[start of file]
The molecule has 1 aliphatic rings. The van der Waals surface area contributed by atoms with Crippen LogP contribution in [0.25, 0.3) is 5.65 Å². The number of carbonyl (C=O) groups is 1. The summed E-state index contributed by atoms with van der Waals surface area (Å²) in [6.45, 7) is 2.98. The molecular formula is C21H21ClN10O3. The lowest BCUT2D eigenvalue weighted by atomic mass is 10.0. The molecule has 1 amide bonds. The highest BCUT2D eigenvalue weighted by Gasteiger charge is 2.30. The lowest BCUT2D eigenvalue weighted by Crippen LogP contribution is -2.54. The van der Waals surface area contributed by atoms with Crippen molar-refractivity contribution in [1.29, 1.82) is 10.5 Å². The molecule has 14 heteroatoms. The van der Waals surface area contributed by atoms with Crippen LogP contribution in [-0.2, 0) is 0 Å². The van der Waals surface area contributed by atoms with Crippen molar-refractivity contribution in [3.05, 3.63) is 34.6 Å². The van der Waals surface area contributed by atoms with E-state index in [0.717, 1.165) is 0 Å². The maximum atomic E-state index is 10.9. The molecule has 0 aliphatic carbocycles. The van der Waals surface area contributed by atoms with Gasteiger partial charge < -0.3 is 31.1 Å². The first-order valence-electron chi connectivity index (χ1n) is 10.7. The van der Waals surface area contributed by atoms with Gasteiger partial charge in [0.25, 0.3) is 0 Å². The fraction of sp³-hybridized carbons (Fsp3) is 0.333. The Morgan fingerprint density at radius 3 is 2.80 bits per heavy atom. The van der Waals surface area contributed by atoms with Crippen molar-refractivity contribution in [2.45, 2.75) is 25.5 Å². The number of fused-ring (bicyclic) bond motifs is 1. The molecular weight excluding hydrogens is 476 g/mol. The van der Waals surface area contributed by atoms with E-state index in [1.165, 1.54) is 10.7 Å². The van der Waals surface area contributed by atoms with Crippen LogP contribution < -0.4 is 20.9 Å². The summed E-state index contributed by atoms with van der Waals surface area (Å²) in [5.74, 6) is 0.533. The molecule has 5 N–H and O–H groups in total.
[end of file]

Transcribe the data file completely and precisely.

The molecule has 1 aliphatic rings. The van der Waals surface area contributed by atoms with Crippen LogP contribution in [0.25, 0.3) is 5.65 Å². The number of carbonyl (C=O) groups is 1. The summed E-state index contributed by atoms with van der Waals surface area (Å²) in [6.45, 7) is 2.98. The molecular formula is C21H21ClN10O3. The lowest BCUT2D eigenvalue weighted by atomic mass is 10.0. The molecule has 1 amide bonds. The highest BCUT2D eigenvalue weighted by Gasteiger charge is 2.30. The lowest BCUT2D eigenvalue weighted by Crippen LogP contribution is -2.54. The van der Waals surface area contributed by atoms with Crippen molar-refractivity contribution in [1.29, 1.82) is 10.5 Å². The molecule has 14 heteroatoms. The van der Waals surface area contributed by atoms with Crippen LogP contribution in [-0.2, 0) is 0 Å². The van der Waals surface area contributed by atoms with Crippen molar-refractivity contribution in [3.05, 3.63) is 34.6 Å². The van der Waals surface area contributed by atoms with E-state index in [0.717, 1.165) is 0 Å². The maximum atomic E-state index is 10.9. The molecule has 0 aliphatic carbocycles. The van der Waals surface area contributed by atoms with Gasteiger partial charge < -0.3 is 31.1 Å². The first-order valence-electron chi connectivity index (χ1n) is 10.7. The van der Waals surface area contributed by atoms with Gasteiger partial charge in [0.25, 0.3) is 0 Å². The fraction of sp³-hybridized carbons (Fsp3) is 0.333. The Morgan fingerprint density at radius 3 is 2.80 bits per heavy atom. The van der Waals surface area contributed by atoms with Crippen molar-refractivity contribution in [2.45, 2.75) is 25.5 Å². The number of fused-ring (bicyclic) bond motifs is 1. The molecular weight excluding hydrogens is 476 g/mol. The van der Waals surface area contributed by atoms with E-state index in [1.165, 1.54) is 10.7 Å². The van der Waals surface area contributed by atoms with Crippen LogP contribution < -0.4 is 20.9 Å². The summed E-state index contributed by atoms with van der Waals surface area (Å²) in [5.74, 6) is 0.533. The molecule has 5 N–H and O–H groups in total.